Building for the future on and off the field
Proud Cork outfit have ambitious plans with proposed gym complex just one part of the exciting picture, writes Declan Rooney
As one of the long-time anchor tenants at Irish Independent Park, Sunday's Well are a familiar name for regular Munster match-goers, but aside from their flagship senior team, the work that goes on down through the grades is what earns them their real stripes.
With a buoyant minis scene, competitive youth teams and an inclusive mixed-ability side, Sunday's Well lead the field as a rugby club and are keen to constantly add extensions to that proud tradition.
The next big target for Sunday's Well is the construction of a club gym at Irish Independent Park.
A couple of weeks ago the club revealed their plans for a 2,000 sq ft gym and changing-room complex, which they hope to have ready for the start of the 2018-19 season.
According to Sunday's Well director of rugby Dave Sweeney, they hope to entice new and old club members to create a renewed family atmosphere in the new facility.
"I would say we are a modern club with traditional values. We are steeped in history," said Sweeney.
"We were formed in 1906 by the corner boys in Sunday's Well and we have developed and progressed and found our home at the then Musgrave Park in 1940.
"We share that home now with the Munster Branch and we are very proud to play in the Irish Independent Park that we see today.
"We still want to improve our culture within the club and develop players internally rather than recruiting players for one season.
"One aspect of that is physical conditioning and as a statement of intent for the club, we want to build a gym.
"The rugby committee has put a plan in place. It is in the early stages and we will be putting a proposal to the Munster Branch to erect a permanent structure. We want this to be the flagship and something we can be proud of within the club.
"There is a huge gym culture in young men nowadays. They are all members in private gyms around the city so we want to create a nice club environment and bring them back into our gym. Other clubs have done it and we'd like to provide that culture for them too."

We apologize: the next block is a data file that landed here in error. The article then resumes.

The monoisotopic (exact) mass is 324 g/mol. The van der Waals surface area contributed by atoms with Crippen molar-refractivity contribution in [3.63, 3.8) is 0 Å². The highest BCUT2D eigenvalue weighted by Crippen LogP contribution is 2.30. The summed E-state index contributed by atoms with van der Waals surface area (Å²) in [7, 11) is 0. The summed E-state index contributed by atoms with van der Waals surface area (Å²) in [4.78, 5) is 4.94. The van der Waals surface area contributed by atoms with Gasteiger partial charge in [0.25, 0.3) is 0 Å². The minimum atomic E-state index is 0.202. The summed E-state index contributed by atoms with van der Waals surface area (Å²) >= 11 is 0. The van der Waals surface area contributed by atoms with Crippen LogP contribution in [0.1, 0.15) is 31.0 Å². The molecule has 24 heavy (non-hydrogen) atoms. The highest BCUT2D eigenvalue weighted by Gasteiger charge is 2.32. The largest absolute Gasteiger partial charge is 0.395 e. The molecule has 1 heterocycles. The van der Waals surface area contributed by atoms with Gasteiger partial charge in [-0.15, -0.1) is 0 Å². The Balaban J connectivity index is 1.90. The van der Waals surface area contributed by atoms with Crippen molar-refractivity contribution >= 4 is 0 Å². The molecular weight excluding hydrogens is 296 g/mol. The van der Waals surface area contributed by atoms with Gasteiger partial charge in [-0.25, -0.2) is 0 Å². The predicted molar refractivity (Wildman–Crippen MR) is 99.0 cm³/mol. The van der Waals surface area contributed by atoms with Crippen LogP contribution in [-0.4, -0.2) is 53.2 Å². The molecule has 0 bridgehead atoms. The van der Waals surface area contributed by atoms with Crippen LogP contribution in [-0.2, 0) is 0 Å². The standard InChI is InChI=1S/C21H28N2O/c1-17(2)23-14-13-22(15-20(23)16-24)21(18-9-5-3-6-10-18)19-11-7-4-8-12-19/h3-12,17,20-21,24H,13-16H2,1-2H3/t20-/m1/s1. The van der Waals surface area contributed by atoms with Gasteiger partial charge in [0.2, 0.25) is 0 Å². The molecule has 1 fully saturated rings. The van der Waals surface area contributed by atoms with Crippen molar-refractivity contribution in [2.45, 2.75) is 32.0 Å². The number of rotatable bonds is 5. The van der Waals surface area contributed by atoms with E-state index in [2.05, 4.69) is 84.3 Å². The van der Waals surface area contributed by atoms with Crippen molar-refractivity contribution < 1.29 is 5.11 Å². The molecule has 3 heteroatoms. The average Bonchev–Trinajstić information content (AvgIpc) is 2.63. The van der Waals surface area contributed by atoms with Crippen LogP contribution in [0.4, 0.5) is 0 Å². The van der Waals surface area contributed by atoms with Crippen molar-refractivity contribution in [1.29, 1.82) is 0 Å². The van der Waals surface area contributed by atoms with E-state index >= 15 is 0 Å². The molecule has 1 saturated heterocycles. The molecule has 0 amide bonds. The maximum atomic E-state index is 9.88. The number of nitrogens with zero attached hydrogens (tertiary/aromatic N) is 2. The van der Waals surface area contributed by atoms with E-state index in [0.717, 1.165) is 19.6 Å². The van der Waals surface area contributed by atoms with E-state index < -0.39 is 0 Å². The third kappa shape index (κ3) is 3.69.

The planning process has already started for the new Sunday's Well gym and the club hope that former and existing members will be able to help out with support, sponsorship or professional services to aid the project.
The track record of making bold plans come to life is already rooted in the club.
Their mixed-ability rugby side, Sunday's Well Rebels, are the newest addition to the rugby family at 'The Well' and since 2014, when the club were approached by Alan Craughwell, a day service manager from Cope Foundation, the 15-a-side game has flourished.
Mixed-ability rugby is played by players with disabilities and players without disabilities on the same team.
It is full-contact rugby played under World Rugby rules with only minor adaptations like uncontested scrums.
From the early days of 13 players, Sunday's Well now have more than 40 active players.
"This is a great example of real inclusion," said team founder Craughwell.
"Lads with disabilities training, playing and of course socialising alongside their team-mates every Friday night and feeling like valued members of this great club."
While the senior team will always be the leading light, Sunday's Well are keen that most of their players are home-grown and learn the ropes on a Saturday morning at Irish Independent Park.
In recent years the club's mini rugby has gone from strength to strength by attracting children from an array of locations in the city and the county.
Today more than 150 children train with the club, and this increase means that some of the teams have moved to the new Cork City Council training facilities in Tramore Valley Park.
From the U-7 'Cubs', to the U-10 'Galácticos' right the way through to the U-12 'Tigers', The Well has seen how the spirit and determination of their players is matched by coaches and staff whose goal it is to train all children to their full potential.
And where possible help them navigate a game that could see them play for their club, province or country.
"It is quite a transient club because we don't have any particular community that we draw players from: it's all about the people and characters that we have in the club," said Sweeney.
"We've have had lots of former Irish internationals come through the club, with Donnacha Ryan being the most recent. He played U-20s with us when Murray Kidd was our coach in the late 1990s.
"We have a very progressive underage set-up. Our U-16s and U-18s are close to the top at the minute and we have put a lot of effort in at U-20s in the last three years. We have a great squad and one level-two and three level-one coaches with them.
"We want to recruit from within. This idea of recruiting a player to play senior for one season just doesn't work. We want to improve our culture within the club and develop players internally. We see it as the way forward."